Facebook suspended the popular apps


Facebook has suspended around 200 third-party apps, after its data misuse investigation found signs that they may have been acting improperly.

Facebook says it has suspended around 200 apps for potentially misusing people's data, following an audit that was prompted by the Cambridge Analytica scandal.

It's important to note that the company isn't necessarily investigating apps that had access to the quiz app put together by Cambridge University researcher Aleksandr Kogan.

In recent months, many have wondered how many more companies like Cambridge Analytica have collected private information on Facebook users without their consent. As a result, CEO Mark Zuckerberg promised that it would be investigating all apps that had access to large amounts of information, prior to the change in API policy back in 2014.

Amid investigations in the US and the UK, Cambridge Analytica announced earlier this month that it is declaring bankruptcy and ceasing operations, the Associated Press reported.

More news: Asteroid as big as football field will fly by Earth
More news: Pep Guardiola hails flawless end to record-breaking season
More news: Mets' DeGrom pulled after one inning in return from DL

"We are investing heavily to make sure this investigation is as thorough and timely as possible", he adds. He also made clear that where we had concerns about individual apps we would audit them - and any app that either refused or failed an audit would be banned from Facebook.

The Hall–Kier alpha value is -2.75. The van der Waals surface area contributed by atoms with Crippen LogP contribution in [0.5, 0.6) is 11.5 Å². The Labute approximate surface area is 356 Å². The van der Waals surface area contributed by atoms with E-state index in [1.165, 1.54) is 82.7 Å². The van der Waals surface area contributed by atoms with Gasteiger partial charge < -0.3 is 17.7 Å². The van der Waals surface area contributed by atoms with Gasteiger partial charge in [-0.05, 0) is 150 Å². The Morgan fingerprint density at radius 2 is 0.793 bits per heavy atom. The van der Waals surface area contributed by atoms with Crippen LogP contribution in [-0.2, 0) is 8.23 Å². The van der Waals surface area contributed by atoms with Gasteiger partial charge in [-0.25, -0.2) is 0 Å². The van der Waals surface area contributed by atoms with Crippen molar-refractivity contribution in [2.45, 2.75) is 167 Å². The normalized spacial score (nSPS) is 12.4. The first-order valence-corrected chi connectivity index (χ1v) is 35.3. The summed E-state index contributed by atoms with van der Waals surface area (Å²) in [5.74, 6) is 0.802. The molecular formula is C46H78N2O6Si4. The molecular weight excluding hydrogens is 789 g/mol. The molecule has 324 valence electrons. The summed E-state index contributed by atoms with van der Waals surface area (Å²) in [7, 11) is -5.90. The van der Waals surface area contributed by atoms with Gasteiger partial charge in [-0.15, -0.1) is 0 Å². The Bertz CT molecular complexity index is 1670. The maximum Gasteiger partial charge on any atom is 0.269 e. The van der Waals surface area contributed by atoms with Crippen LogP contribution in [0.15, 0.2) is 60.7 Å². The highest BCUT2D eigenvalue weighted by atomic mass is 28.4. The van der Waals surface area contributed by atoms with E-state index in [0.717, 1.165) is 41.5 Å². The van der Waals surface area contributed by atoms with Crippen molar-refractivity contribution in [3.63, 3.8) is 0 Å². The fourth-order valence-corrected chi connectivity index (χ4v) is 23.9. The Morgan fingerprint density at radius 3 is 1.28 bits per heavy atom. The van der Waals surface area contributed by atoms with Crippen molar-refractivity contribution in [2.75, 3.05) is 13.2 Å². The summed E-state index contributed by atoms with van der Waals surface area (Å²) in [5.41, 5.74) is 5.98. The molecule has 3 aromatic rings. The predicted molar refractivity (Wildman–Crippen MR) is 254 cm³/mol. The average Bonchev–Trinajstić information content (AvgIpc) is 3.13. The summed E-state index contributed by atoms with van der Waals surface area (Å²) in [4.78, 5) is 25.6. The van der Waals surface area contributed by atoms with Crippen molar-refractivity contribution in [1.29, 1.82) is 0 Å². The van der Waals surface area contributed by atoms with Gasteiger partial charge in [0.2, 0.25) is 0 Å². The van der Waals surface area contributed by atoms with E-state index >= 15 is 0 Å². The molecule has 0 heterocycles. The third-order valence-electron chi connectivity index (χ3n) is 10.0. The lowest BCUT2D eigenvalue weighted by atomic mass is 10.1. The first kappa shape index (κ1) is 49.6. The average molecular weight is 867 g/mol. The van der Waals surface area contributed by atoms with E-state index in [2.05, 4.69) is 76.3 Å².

We've asked Facebook a series of follow up questions about the ~200 suspicious apps it's identified, and more broadly about the ongoing audit process and will update this post with any response.

Facebook did not provide any additional details as to which of the apps had been suspended, how many users had used the apps or what was the reason that led Facebook to suspect that those apps had been misused. The company did something similar to notify people that their information had been shared with Cambridge Analytica by an app called "This Is Your Digital Life". A spokesman for Antonio Tajani, the president of the parliament, did not immediately respond to an email seeking comment.

Of course, all this depends on Facebook's definitions of misuse.